Not every experience is stellar, this is one of those not so stellar trails. This post might sound sanctimonious; I don’t mean for it to be, I just want to share my honest thoughts.
It is different here. For the most part, Dustin and I stayed in a Northern Colorado bubble for our first several years here. We ventured out of that bubble a few times, but when we did venture out, it was mostly west, and hardly ever south. I am not complaining about that; each of our trips has given us a lot of happy memories. Instead, I am pointing out the fact I was a little naïve about what I might find in other areas of the state. This area is a whole ‘nother animal.
Like anything, there are positives and negatives. Our views off our deck are incredible; we have gold medal streams in every direction; less than three miles from our place is two reservoirs full of brook trout; and, finally, Dustin can archery hunt close to home. Perhaps it is just the uncomfortable, newbie thing going on; maybe I just need to seek out places further off the beaten path, but my first few hikes and ventures into the Springs have me so ready to get back north of I-70.
While Spruce Mountain was great, Mount Herman…not so much. Your worst thoughts about USFS land come to life here. The “No Shooting” signs rife with bullet holes serve as a perfect metaphor for this area off of Mount Herman road. Graffiti covered rocks, eroded switch back cuts, broken glass bottles, scattered trash, and torn down trail signs are some of things that overshadowed the beauty of nature that Drake and I sought that day. Positive note: we found a geocache, but left it for the next person since we haven’t taken up the hobby just yet. The hike itself is short with spectacular views at the top; it is also only a stone’s throw from town. Perhaps this is the reason for the “well worn” condition of the trail.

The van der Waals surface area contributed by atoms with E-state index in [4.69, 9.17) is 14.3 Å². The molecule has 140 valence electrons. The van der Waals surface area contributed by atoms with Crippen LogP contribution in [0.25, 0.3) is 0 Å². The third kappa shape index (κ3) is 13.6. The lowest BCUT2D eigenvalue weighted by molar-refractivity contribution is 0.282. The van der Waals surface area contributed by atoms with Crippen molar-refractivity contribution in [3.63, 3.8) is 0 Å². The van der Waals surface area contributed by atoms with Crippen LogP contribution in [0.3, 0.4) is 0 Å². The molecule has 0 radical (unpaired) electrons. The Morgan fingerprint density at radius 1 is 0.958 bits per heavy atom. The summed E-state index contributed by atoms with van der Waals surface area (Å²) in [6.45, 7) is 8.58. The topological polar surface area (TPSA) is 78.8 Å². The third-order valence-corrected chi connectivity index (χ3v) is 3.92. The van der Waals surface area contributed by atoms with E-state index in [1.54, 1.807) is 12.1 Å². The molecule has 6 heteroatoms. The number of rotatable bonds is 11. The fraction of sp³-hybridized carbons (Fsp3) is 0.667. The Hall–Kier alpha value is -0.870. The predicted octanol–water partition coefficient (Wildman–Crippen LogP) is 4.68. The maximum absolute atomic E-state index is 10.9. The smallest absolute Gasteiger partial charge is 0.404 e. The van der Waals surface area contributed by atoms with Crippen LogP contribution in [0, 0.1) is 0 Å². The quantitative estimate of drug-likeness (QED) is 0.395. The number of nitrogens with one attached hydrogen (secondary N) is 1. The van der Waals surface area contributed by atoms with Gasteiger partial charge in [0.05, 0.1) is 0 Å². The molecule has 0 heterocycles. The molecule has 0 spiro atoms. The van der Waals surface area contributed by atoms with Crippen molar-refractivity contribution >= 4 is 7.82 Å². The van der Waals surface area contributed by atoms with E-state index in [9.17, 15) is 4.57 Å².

I also have yet to become appreciative of the different vegetation, lack of water, and geologic features found here. While I know I am incredibly lucky to live where I do, I find myself missing the magic of the forests found in RMNP, Poudre Canyon, Rawah, Indian Peaks, and James Peak Wilderness. I find myself nostalgic for the smells and sights of those forests and my beloved glacier carved peaks. It could just boil down to the fact that I really miss the water! I am not accustomed to hiking a trail with ZERO water. The urge to return north of I-70 this weekend is strong, but I am committed to exploring and coming to appreciate our new area. Change is hard, but is also an adventure.
Bottom line on Mount Herman, if you can overlook all the trash and whatnot, head up for the views! The Springs sprawls out to the south, and the Palmer Divide sticks out like a finger to the northeast. The trail was hard to follow in several spots. In all of those spots, however, were cairns. Follow the cairns to the top!